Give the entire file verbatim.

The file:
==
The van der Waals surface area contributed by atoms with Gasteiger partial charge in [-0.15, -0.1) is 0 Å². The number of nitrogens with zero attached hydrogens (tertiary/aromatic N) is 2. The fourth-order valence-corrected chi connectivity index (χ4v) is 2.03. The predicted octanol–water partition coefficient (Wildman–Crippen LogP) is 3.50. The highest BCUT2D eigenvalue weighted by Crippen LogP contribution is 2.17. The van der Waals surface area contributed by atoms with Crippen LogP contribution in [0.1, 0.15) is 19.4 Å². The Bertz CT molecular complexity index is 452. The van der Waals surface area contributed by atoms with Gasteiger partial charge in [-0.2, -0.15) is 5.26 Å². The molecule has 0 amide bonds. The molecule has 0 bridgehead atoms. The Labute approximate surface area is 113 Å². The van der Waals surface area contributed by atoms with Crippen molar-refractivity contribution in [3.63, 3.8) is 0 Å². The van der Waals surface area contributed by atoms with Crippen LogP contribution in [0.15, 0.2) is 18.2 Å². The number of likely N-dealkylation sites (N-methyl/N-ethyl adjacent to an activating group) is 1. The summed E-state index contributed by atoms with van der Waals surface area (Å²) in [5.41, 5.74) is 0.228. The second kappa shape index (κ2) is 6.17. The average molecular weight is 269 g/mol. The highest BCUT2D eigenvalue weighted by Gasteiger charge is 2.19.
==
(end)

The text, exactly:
The van der Waals surface area contributed by atoms with Gasteiger partial charge in [-0.15, -0.1) is 0 Å². The number of nitrogens with zero attached hydrogens (tertiary/aromatic N) is 2. The fourth-order valence-corrected chi connectivity index (χ4v) is 2.03. The predicted octanol–water partition coefficient (Wildman–Crippen LogP) is 3.50. The highest BCUT2D eigenvalue weighted by Crippen LogP contribution is 2.17. The van der Waals surface area contributed by atoms with Crippen LogP contribution in [0.1, 0.15) is 19.4 Å². The Bertz CT molecular complexity index is 452. The van der Waals surface area contributed by atoms with Gasteiger partial charge in [-0.2, -0.15) is 5.26 Å². The molecule has 0 amide bonds. The molecule has 0 bridgehead atoms. The Labute approximate surface area is 113 Å². The van der Waals surface area contributed by atoms with Crippen molar-refractivity contribution in [3.63, 3.8) is 0 Å². The van der Waals surface area contributed by atoms with Crippen LogP contribution in [0.15, 0.2) is 18.2 Å². The number of likely N-dealkylation sites (N-methyl/N-ethyl adjacent to an activating group) is 1. The summed E-state index contributed by atoms with van der Waals surface area (Å²) in [5.41, 5.74) is 0.228. The second kappa shape index (κ2) is 6.17. The average molecular weight is 269 g/mol. The highest BCUT2D eigenvalue weighted by Gasteiger charge is 2.19.